On a cautionary note. that the market portfolio in the CAPM is not the same as a "market index. the single-index model leads to a 4 . if you use a market index such as the S&P 500 in the single-index model." In fact. This will become readily apparent when you use the single-index model to analyze real-world data. you should remember first. in which case the covariance of returns is: This means that the covariance matrix in the single-index model has the security variance terms down the diagonal and the product of the beta and the variance of the index in the offdiagonal part. and if the index equals the market portfolio. If we take the expectation of ri in the single-index model and substitute we get This is the same functional form as in the CAPM. the result is exactly the same.Most of this simplification comes from the assumption that the unsystematic components are independent. you should remember that even though the functional form for the expected return is similar. To see this. There is a close relationship between the single-index model and the CAPM. since it is the point of tangency between the minimum variance frontier and the capital market line. The market portfolio is more appropriately called the tangency portfolio. it is quite unlikely that it will coincide with the tangency portfolio identified by the CAPM. recall that the CAPM implies where rM is the return on the market portfolio (see the two-fund theorem in Chapter 7). Second.

The topic Calculation of the Optimal Portfolio describes how the assumptions of the singleindex model allow you to quickly calculate optimal portfolio weights. 5 .simplification of the portfolio choice model because of the additional assumption that the idiosyncratic components of return are independent across stocks.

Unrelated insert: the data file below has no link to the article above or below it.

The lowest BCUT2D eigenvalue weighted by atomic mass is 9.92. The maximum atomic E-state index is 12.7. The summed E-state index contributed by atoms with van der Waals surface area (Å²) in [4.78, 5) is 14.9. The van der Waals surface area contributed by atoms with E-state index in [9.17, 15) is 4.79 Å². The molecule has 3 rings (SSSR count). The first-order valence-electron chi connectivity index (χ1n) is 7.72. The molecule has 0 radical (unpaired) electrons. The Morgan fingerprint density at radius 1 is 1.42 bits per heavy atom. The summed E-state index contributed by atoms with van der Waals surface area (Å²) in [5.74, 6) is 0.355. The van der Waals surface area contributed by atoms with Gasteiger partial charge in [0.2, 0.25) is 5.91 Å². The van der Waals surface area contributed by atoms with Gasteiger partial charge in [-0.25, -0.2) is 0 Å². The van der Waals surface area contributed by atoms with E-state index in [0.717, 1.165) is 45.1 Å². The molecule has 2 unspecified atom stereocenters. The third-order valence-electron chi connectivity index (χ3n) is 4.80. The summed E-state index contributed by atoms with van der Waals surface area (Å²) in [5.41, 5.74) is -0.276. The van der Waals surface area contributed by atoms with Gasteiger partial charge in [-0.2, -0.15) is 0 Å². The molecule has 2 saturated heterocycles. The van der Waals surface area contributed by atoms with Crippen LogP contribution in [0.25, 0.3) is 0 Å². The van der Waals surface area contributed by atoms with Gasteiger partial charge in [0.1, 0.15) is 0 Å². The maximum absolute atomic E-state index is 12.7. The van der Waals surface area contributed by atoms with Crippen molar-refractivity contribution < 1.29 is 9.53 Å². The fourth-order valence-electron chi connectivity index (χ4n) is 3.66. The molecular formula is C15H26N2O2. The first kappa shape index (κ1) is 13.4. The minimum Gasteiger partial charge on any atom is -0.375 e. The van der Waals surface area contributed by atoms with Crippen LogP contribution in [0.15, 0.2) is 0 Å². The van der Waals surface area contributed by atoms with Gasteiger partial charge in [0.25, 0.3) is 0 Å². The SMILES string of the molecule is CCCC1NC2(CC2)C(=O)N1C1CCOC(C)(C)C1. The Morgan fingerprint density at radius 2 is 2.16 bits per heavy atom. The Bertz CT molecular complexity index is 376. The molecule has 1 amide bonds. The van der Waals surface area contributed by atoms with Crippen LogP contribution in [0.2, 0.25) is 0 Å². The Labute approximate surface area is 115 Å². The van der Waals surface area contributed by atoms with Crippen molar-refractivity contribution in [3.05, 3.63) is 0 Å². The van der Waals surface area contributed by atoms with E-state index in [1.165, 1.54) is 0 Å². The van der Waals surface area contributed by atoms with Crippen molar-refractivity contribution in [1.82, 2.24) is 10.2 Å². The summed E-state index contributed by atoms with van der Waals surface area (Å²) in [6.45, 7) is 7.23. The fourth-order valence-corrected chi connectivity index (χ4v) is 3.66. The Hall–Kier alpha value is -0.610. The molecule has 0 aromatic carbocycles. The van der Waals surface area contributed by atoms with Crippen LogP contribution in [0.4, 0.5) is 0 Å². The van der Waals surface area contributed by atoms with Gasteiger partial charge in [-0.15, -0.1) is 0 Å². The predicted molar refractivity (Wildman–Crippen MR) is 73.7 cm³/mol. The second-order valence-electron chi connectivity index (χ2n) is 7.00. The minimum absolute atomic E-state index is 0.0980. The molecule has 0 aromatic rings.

Sign up to vote on this title

UsefulNot useful- Central Limit Theoremby Yesar Bin Mustafa Almaleki
- Introduction to Stochastic Processesby Abolfazl Jalal Abadi
- International Journal of Scientific and Innovative Mathematical Research (IJSIMR)-3by International Journal of Scientific and Innovative Mathematical Research (IJSIMR)
- Chp6 Techniquesby Syed Tayyab

- Single Index Model
- Portfolio Theory- Sharpe Index Model
- Textbook Tutorial 05 Answers
- AP9211 Jan 2011
- GMM
- mat331_project1
- Psy524 Lecture 16 Discrim1
- Machine Learning
- IB Math HL Options Infinite Series Marathon
- The Arrangements of Tubular Form is Given by Assignment 2011
- STLFSI
- Lec 2
- Winitzki - Approximation to Error Function
- QuadEquations_PPT_Alg2
- Realized Skewness11
- Steepest Descent Adaptive Filter
- MEC 325-Home Work#1
- lect05
- Non Linear Systems
- Haas
- Central Limit Theorem
- Introduction to Stochastic Processes
- International Journal of Scientific and Innovative Mathematical Research (IJSIMR)-3
- Chp6 Techniques
- Chapt19 multicollinearity
- Svm Tutorial
- Probability Basic Outline of stuff to learn
- Correlation
- sec33b
- 1007.4063
- Sharpe Single Index

Are you sure?

This action might not be possible to undo. Are you sure you want to continue?

We've moved you to where you read on your other device.

Get the full title to continue

Get the full title to continue reading from where you left off, or restart the preview.

scribd